The World Health Organization recently issued new guidelines to prevent mother-to-child transmission of HIV. The recommendations include getting more women on treatment sooner and staying on it for life. The guidelines have the support of the medical aid group Doctors Without Borders, also known as MSF.
A top official for MSF says updating treatment for HIV-positive pregnant women makes a lot of sense.
"HIV in infants born to HIV-positive mothers is a big problem in the developing world. There are around 2 million HIV-positive children in developing countries, whereas in the United Kingdom, for example, there are just 70. So,we've almost got rid of this problem in the West, but in the developing world it's a big problem," said Dr. Nathan Ford, medical aid coordinator for MSF.
He said even though it would mean putting the women on antiretrovirals for life, it would actually simplify treatment in rural areas.
"Previously, the recommendations were that women who were pregnant and HIV positive were to be given antiretroviral medicines during pregnancy, but if they did not need those medicines for their own health then once they had delivered the baby they would stop the medicines. And they would only restart the medicines if they had another pregnancy or if they fell so ill – a decline in their immune system – and then they would start the medicines for their own health," he said.
Often the determining factor was reached when the number of CD4 immune system cells fell below 200. That's bordering on full-blown AIDS and allows opportunistic infections to take hold. Current guidelines recommend drugs be given when the immune system is still healthy.
"These new recommendations strongly suggest that one of the options available to countries is that women who are pregnant and HIV positive start antiretrovirals irrespective of their level of immunity and continue on those antiretrovirals for life. That means that you don't have to keep restarting and stopping and restarting," said Ford.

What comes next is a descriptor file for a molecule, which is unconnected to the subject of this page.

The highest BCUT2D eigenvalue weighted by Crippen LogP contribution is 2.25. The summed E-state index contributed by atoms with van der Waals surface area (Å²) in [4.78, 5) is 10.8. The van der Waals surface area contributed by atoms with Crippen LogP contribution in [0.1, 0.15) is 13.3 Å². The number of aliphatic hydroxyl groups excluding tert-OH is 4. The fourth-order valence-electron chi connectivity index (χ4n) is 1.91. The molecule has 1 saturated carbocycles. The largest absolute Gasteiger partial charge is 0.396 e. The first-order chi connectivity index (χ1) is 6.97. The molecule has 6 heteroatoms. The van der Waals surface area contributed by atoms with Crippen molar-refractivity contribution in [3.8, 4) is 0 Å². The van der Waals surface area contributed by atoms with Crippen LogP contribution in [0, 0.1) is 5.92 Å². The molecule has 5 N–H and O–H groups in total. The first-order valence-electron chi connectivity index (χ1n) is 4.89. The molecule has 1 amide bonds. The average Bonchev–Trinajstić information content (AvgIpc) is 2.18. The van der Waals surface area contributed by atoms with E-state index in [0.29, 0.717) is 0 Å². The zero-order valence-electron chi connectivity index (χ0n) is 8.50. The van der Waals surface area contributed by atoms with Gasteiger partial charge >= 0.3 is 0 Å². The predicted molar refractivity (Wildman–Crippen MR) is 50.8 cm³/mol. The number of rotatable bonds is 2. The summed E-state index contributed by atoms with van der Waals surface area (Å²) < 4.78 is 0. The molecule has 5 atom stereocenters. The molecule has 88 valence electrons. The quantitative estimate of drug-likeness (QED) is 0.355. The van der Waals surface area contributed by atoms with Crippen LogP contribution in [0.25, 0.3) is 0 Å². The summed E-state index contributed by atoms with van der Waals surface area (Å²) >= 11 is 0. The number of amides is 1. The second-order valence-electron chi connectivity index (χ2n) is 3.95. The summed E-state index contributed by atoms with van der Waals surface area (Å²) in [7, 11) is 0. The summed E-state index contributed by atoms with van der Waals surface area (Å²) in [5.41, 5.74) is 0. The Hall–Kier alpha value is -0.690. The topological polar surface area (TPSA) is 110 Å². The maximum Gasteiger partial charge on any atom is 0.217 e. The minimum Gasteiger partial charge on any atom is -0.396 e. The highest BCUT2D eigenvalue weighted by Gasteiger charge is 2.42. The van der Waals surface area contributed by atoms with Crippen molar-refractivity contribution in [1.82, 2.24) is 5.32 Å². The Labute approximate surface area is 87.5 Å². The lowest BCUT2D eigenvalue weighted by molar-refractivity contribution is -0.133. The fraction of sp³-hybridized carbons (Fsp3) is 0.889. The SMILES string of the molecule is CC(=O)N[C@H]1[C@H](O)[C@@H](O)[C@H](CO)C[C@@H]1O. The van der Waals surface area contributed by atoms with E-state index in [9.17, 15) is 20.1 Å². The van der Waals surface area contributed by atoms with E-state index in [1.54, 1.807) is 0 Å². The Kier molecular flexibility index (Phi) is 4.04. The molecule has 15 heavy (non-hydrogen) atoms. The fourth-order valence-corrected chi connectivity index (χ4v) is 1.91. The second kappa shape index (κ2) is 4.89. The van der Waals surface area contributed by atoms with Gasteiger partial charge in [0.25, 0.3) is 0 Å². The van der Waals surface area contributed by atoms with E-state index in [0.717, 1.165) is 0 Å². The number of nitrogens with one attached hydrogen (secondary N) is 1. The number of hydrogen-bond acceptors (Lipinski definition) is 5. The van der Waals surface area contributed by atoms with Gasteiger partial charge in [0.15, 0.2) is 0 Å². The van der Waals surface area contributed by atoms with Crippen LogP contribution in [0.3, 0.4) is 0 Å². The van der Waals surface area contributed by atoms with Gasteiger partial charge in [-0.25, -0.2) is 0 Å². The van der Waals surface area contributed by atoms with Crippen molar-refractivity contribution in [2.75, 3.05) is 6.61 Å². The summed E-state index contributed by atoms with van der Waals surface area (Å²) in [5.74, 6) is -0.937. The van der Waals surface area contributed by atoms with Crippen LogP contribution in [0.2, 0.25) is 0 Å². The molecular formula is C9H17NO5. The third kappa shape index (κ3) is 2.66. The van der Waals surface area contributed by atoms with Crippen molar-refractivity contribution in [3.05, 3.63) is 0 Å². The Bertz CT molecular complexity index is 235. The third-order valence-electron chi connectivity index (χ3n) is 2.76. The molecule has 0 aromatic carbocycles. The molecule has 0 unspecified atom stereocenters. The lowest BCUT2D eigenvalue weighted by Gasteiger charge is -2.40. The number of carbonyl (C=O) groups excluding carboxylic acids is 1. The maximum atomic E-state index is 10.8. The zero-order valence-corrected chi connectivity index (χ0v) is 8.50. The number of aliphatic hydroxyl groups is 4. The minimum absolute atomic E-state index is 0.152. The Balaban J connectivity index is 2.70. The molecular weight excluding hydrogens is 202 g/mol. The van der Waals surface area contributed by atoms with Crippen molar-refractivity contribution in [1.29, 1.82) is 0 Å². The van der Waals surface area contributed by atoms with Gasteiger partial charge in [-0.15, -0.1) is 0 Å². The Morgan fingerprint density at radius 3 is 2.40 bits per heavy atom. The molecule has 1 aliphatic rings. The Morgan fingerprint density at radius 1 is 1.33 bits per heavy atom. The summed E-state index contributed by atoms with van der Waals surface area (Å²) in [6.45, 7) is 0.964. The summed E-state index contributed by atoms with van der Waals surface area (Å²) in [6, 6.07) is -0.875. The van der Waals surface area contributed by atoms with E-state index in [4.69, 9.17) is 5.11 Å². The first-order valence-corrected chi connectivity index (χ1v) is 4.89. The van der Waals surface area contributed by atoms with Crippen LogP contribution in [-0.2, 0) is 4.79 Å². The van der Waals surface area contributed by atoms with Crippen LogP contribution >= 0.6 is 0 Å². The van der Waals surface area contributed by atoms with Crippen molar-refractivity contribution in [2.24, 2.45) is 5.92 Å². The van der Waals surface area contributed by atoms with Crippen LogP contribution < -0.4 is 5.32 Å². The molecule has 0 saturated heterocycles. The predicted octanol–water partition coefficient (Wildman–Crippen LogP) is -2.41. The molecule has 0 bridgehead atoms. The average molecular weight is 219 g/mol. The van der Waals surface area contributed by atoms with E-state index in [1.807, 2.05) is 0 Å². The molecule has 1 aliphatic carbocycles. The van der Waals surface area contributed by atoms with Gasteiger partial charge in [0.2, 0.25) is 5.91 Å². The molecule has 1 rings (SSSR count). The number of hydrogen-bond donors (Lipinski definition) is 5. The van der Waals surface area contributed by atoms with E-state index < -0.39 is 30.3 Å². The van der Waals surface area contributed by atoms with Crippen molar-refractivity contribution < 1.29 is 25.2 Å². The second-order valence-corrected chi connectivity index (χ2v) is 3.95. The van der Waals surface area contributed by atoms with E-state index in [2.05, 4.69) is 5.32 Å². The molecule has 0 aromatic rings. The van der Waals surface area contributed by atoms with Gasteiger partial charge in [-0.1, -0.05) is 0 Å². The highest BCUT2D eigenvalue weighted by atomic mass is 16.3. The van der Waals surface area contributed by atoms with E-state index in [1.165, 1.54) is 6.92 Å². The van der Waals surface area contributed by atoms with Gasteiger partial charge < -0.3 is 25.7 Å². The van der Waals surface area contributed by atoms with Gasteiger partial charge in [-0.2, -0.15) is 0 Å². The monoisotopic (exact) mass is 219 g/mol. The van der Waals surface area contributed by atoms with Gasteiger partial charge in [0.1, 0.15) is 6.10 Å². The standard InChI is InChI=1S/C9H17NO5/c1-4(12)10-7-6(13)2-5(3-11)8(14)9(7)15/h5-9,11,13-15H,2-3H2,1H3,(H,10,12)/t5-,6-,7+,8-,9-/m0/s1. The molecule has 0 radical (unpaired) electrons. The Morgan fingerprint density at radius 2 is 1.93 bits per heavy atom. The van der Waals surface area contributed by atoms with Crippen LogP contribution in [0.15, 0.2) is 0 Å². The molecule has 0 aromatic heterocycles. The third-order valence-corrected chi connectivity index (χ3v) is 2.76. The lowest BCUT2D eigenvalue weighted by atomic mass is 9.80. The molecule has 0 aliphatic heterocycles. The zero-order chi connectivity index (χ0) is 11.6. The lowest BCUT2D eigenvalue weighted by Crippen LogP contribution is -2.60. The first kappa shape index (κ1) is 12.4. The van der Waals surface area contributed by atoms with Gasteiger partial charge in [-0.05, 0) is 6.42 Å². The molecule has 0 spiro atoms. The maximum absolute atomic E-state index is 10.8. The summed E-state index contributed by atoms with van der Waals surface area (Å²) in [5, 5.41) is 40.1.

Intermittent treatment could lead to drug resistance. Or treatment may not be restarted in time to protect the baby.
It would require spending more money in the short term. HIV-positive pregnant women would be put on antiretrovirals sooner. But Ford takes a long-term approach.
"It's going to save money in the long run," he said, "because treating an HIV-positive child for life is incredibly expensive. So avoiding those infections is going to be cost-saving in the long run."
The World Health Organization treatment update effectively puts developing countries in line with developed nations.
Ford said, "An HIV-positive person who is on antiretrovirals, those drugs suppress the virus to such a level that the person has low infectivity – a very low chance of passing on the virus to another person. S o we understand a lot better now that providing treatment earlier is not only good for an individual's health, but it's also good for preventing the spread of the virus from one person to another. And that's not just pregnant women. That's any HIV-positive adult."
The Doctors Without Borders medical aid coordinator says millions of women could benefit from the new treatment guidelines.